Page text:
US elections 2016: Jindal explores White House run, Indian Americans soften hostility
He is the second Republican to have announced an exploratory committee for the 2016 race, an optional first-step towards a full-fledged run, after Jeb Bush, former Florida governor.world Updated: May 20, 2015 08:15 IST
If Bobby Jindal, who has set up a committee to explore a presidential run, does jump in, Indian Americans appear ready to support him, overcoming past reservations.
The community, which has about 1.5 million votes and considerably more financial clout, has felt aggrieved by, as seen by it, a studied attempt by Jindal to distance himself from it.
Many of them supported him in his previous races — for governor and congress — irrespective of their party affiliations, and felt “dumped”, as he cut himself loose, apparently.
Jindal announced an exploratory committee on Monday, saying, “For some time now, my wife Supriya and I have been thinking and praying about whether to run for the Presidency.”
“If I run, my candidacy will be based on the idea that the American people are ready to try a dramatically different direction. Not a course correction, but a dramatically different path.”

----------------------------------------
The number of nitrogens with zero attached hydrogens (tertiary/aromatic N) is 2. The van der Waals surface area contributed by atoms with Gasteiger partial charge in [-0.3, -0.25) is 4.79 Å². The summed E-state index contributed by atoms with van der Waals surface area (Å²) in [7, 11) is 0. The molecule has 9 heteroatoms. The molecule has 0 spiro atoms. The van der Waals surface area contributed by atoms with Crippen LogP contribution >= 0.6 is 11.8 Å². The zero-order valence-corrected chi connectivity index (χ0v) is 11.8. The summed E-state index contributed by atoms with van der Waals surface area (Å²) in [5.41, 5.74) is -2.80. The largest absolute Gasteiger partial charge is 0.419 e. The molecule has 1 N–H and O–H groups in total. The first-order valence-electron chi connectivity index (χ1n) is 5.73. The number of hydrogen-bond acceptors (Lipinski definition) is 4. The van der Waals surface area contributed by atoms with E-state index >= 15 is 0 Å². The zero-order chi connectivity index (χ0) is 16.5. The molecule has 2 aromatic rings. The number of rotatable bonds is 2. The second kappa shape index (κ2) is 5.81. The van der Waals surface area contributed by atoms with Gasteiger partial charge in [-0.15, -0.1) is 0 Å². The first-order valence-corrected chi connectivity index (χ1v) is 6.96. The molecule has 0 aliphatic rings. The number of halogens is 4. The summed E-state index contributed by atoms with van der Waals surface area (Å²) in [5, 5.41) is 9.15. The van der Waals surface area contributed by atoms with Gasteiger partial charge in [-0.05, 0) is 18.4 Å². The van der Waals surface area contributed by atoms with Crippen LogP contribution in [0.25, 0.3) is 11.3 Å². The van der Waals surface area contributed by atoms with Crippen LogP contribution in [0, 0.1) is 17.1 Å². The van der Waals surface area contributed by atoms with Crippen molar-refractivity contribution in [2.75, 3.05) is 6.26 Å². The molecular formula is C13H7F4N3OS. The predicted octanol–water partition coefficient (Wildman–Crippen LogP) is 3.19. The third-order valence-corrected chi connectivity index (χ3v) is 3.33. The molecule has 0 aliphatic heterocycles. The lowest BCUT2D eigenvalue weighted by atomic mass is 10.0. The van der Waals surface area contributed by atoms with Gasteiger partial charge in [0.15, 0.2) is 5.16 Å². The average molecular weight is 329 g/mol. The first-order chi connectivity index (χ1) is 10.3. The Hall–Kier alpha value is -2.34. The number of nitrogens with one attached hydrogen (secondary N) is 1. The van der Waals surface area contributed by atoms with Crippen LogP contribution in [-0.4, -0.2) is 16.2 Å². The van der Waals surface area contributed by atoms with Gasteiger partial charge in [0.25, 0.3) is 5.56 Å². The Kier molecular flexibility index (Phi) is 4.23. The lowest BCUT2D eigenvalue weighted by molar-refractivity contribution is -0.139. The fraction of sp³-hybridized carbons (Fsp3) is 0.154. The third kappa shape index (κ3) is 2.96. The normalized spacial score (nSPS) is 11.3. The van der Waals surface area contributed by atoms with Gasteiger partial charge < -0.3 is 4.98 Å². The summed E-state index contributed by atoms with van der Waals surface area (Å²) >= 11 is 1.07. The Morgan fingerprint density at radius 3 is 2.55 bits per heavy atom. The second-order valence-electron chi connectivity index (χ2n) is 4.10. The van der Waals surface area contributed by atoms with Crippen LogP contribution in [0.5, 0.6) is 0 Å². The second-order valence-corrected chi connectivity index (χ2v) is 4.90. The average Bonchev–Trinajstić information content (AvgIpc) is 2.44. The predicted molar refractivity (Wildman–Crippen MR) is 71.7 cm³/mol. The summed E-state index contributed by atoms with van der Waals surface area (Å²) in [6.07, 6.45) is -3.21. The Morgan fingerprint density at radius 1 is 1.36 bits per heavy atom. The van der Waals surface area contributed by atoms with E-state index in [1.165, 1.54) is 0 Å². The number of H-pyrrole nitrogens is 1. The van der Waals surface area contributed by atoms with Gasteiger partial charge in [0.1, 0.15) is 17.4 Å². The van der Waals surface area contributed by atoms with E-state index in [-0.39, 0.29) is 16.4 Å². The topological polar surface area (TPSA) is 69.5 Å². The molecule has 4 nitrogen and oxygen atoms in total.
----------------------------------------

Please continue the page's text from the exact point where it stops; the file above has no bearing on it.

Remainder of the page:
He is the second Republican to have announced an exploratory committee for the 2016 race, an optional first-step towards a full-fledged run, after Jeb Bush, former Florida governor.
Jindal, a two-term Louisiana governor, has been preparing for a run for a while, but has trailed badly in most opinion polls, which he has dismissed as too early to be taken seriously.
But if decides to press ahead, and run, he will find Indian American ready to welcome him back into the fold, and support his candidacy, if he asked and worked towards it.
“He is good man, a bright guy,” said K V Kumar, who has worked with two Republican presidents. “People misunderstand him for the way he speaks. He needs to change that.’
Jindal famously said some weeks ago that he was tired of hyphenated Americans. “I don't know about you, I'm tired of the hyphenated Americans. No more 'African-Americans.' No more 'Indian-Americans.' No more ‘Asian-Americans.” He added his parents came to the US not to rise Indian Americans.
That remark upset some in the community who argued that he doesn’t have to give up his heritage to look and become mainstream — “would Rubio give-up being Cuban American?”
Republican senator Marco Rubio, who has declared he is running for the White House, is Cuban American and is expected to use that to reach out to Hispanics.
But there is a growing understanding in the community of why, if at all, Jindal did indeed move away from the community. He had to, they acknowledged, to broaden his appeal.
“I don’t know his reasons, but he probably did that to appear mainstream,” said Puneet Ahluwalia, a Republican strategist, adding, "and that's a good enough reason."